Sunday Okobi and Fumi Obamuyi
Laureate College has made societal value and hard work its talking point at this year’s Christmas carol programme. At the 10th edition of this year’s Christmas Carol and nine lessons which was held at the school premises at Mafoluku, Oshodi in Lagos State recently, the school said the programme was to instill the doctrine of Jesus Christ, which includes love, societal value, hard work, peace, culture among other virtues.
The proprietress of the college, Dr. Mrs. Olatokunbo Shomolu, told THISDAY that her love to impact knowledge and see people do well in life spurred her and her late husband to establish the school, adding that “the purpose of what we have seen here today is to remind us of the birth of Jesus Christ and it significance. We are Christians, and the sole of all these is Christ our Saviour!
“The birth of Jesus is so significant to us that we have to support the children to do something special in creating the awareness that will stay with them forever. It is also a time to be together to fellowship with God with singing and dancing among other things like short plays, storytelling and talk shows. It is also a time of joy, love, peace, as well as to teach the student the essence of value and hard work in life.”
Shomolu, who is a Civil Structural engineer by training, said contrary to the insinuation that Nigerian educational standard has fallen, “I don’t really think so because a lot of our children are now smarter and faster in learning. The only problem I see today is that the system (society) generally is in a state of decadence, and this somehow affects the children naturally but the children are learning faster more than before. So for me, the standard of education is not falling.”
She however noted that immorality in the society is so high that it has beclouded the true gains of the modern day education, adding that just like Laureate College, all hands must be on deck to correct the ills in the society and make the future brighter for the young ones.
According to her, “In Laureate College, we have good children rooted in core values of life, well grounded in hard work for excellence, but we don’t forget that there’s still that larger societal effect. In our students, we instill the culture of values and hard work, and that only these can get you excellence. We don’t believe in cutting corners. We also have a well-structured pattern and rules to guard against any bad egg who would want to pollute our system because he or she is influential in the larger society.”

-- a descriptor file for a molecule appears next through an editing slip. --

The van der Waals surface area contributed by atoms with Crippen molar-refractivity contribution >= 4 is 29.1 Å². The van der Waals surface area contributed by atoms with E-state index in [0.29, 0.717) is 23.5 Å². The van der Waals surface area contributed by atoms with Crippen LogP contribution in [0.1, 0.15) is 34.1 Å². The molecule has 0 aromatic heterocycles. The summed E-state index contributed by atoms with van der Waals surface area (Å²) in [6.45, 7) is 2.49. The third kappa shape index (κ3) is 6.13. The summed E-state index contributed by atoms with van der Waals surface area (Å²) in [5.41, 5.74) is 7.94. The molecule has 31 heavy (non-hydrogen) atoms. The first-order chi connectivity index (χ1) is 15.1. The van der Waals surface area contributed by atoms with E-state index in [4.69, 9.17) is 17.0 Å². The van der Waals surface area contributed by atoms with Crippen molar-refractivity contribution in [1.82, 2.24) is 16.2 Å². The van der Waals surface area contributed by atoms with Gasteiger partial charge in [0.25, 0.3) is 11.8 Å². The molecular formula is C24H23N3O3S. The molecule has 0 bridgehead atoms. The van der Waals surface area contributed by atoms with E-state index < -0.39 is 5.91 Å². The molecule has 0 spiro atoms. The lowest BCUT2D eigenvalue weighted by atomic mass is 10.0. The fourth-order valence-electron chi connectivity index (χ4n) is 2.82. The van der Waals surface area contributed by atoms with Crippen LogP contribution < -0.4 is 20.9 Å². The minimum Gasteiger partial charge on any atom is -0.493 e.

Also, one of the invited guests and an arts icon in Nigeria, Bruce Onobrakpeya, echoed Shomolu, saying the programme was a kind of thanksgiving by the school in honour of Christ and to herald His birth, and that it is a season of thanks to God for being kept alive over the last 12 months.
“It’s a period of recounting and rededication to life and whatever progress we have made,” he noted, adding that “the Christmas Carol is a kind of rejuvenation and prayer of long life and wellbeing for the years to come. These are the significances of today’s programme.”
Onobrakpeya, who has many works of arts for Nigerian students and the literature community to his name, commended the school proprietress for establishing a school like Laureate College which he said is known for instilling values, hard work and excellence in the students.
He further stated that the basic thing about all these is training. The artist posited that training students in school, at home and with ICT would bring out the value for hard work, adding that the parents, leaders and other stakeholders need to put in more efforts to groom the young ones in the right ways in order to bring out the value system in them.
Onobrakpeya said: “Also, the culture which is a part of our collective behaviour changes, but as we train our students, and as parents uphold the values at home and direct their children in the right way, the society would be better for all, and this is the essence of the Christmas Carol and nine lessons.”
How the Christmas Carol can impact on the children, he said the Carol is a religious programme, which is a confirmation of Christian doctrine-the bible reading, the chorus, the music-all have lessons “which would be imbibed by the children to take way for better living. So whatever is said here, the recitation, the music, the talks, they are all prepared to help the children grow in Christ-like manner to be better citizens in life.”